To the untrained eye, all rashes may look alike and seem easily treatable with over-the-counter oral antihistamines or hydrocortisone cream. However, it is not always so simple, say dermatologists. Rashes can appear as blotches, welts, or blisters; they can be red, itchy, scaly, or dry; and they can occur in one area of skin or all over the body. In addition, some rashes may come and go, while others never seem to go away.
Although most rashes are not life-threatening, some rashes can signal something more serious. If you have a rash and notice any of the following symptoms, see a board-certified dermatologist or go to the emergency room immediately:
- The rash is all over your body. A rash that covers the body could indicate something concerning, such as an infection or allergic reaction.
- You have a fever with the rash. If this is the case, go to the emergency room. This could be caused by an allergic reaction or an infection. Examples of rashes caused by infection include scarlet fever, measles, mononucleosis, and shingles.
- The rash is sudden and spreads rapidly. This could be the result of an allergy. Allergies to medications are common, and some can be serious. If breathing becomes difficult, go to the emergency room or call 911.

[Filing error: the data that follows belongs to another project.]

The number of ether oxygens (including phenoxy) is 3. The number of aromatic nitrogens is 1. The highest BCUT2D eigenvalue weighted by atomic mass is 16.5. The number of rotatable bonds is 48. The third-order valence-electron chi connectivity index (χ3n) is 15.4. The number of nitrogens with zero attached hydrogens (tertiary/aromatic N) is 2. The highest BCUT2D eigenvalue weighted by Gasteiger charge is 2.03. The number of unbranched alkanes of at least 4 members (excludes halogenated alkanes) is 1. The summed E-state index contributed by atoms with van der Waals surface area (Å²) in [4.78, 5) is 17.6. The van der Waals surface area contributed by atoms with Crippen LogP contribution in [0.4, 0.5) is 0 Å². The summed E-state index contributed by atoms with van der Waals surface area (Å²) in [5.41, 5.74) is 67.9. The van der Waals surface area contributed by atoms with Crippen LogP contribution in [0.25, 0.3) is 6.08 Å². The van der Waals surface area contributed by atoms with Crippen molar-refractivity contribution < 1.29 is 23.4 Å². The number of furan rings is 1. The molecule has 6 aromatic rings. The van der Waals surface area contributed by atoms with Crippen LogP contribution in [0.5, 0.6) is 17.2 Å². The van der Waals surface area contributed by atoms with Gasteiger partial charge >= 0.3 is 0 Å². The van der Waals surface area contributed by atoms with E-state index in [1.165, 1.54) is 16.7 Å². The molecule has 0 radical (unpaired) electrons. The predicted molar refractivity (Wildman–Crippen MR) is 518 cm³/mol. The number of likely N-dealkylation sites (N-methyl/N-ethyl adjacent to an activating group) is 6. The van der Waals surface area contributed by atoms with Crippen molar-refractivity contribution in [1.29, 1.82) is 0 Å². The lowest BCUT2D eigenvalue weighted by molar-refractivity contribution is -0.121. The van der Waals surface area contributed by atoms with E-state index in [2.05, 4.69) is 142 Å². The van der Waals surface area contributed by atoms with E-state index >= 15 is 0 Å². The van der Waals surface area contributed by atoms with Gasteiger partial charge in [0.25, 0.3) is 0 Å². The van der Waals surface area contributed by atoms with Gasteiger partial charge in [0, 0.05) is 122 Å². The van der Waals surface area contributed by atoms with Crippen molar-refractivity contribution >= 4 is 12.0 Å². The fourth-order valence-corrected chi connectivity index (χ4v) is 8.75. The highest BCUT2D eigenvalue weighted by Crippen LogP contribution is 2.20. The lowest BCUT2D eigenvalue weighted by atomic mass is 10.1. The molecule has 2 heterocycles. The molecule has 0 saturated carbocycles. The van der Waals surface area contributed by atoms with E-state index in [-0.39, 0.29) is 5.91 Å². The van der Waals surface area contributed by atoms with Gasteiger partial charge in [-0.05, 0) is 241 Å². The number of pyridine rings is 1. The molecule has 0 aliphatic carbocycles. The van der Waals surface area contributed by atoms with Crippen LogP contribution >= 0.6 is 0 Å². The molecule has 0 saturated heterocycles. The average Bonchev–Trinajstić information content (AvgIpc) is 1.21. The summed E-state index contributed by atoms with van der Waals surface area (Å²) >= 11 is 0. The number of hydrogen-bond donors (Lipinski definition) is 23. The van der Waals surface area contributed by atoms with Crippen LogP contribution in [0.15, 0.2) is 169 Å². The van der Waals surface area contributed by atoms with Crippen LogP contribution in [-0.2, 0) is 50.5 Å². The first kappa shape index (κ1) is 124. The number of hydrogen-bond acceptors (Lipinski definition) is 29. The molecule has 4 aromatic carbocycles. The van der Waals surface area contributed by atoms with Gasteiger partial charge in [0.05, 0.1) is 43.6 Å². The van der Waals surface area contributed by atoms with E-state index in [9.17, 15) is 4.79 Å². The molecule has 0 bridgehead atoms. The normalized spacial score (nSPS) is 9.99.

- The rash begins to blister. If your rash is made up of blisters, or if the rash turns into open sores, it could be the result of an allergic reaction, a reaction to medication, or an internal cause. Seek medical attention if a blistering rash affects the skin around your eyes, multiple areas in your mouth, or your genitals.
- The rash is painful. Painful rashes should quickly be evaluated by a physician.
- The rash is infected. If you have an itchy rash and you scratch it, it may become infected. Signs of an infected rash are yellow or green fluid, swelling, crusting, pain, and warmth in the area of the rash, or a red streak coming from the rash.
Rashes can come in many forms and, depending on the cause, take days or even weeks to heal. Rather than treating the rash on your own, see a board-certified dermatologist for the proper diagnosis and treatment.
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